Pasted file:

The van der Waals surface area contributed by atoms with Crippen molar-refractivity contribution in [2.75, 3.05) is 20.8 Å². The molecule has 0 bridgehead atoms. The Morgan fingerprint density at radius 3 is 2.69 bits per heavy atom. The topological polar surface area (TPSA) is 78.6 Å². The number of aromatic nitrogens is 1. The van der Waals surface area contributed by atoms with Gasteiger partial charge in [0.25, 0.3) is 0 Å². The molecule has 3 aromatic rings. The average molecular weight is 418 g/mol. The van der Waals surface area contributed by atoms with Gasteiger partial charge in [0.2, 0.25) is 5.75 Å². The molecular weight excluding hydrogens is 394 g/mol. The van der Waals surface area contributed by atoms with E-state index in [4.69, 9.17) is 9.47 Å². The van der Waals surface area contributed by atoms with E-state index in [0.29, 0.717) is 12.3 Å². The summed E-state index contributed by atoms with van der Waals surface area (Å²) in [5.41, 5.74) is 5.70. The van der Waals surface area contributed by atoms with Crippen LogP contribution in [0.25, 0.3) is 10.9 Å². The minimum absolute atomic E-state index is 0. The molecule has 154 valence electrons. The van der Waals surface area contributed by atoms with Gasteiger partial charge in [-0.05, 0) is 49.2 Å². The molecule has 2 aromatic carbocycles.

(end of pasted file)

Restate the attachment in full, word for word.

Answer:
The van der Waals surface area contributed by atoms with Crippen molar-refractivity contribution in [2.75, 3.05) is 20.8 Å². The molecule has 0 bridgehead atoms. The Morgan fingerprint density at radius 3 is 2.69 bits per heavy atom. The topological polar surface area (TPSA) is 78.6 Å². The number of aromatic nitrogens is 1. The van der Waals surface area contributed by atoms with Gasteiger partial charge in [0.25, 0.3) is 0 Å². The molecule has 3 aromatic rings. The average molecular weight is 418 g/mol. The van der Waals surface area contributed by atoms with Gasteiger partial charge in [0.2, 0.25) is 5.75 Å². The molecular weight excluding hydrogens is 394 g/mol. The van der Waals surface area contributed by atoms with E-state index in [4.69, 9.17) is 9.47 Å². The van der Waals surface area contributed by atoms with E-state index in [0.29, 0.717) is 12.3 Å². The summed E-state index contributed by atoms with van der Waals surface area (Å²) in [5.41, 5.74) is 5.70. The van der Waals surface area contributed by atoms with Crippen LogP contribution in [0.25, 0.3) is 10.9 Å². The minimum absolute atomic E-state index is 0. The molecule has 154 valence electrons. The van der Waals surface area contributed by atoms with Gasteiger partial charge in [-0.05, 0) is 49.2 Å². The molecule has 2 aromatic carbocycles.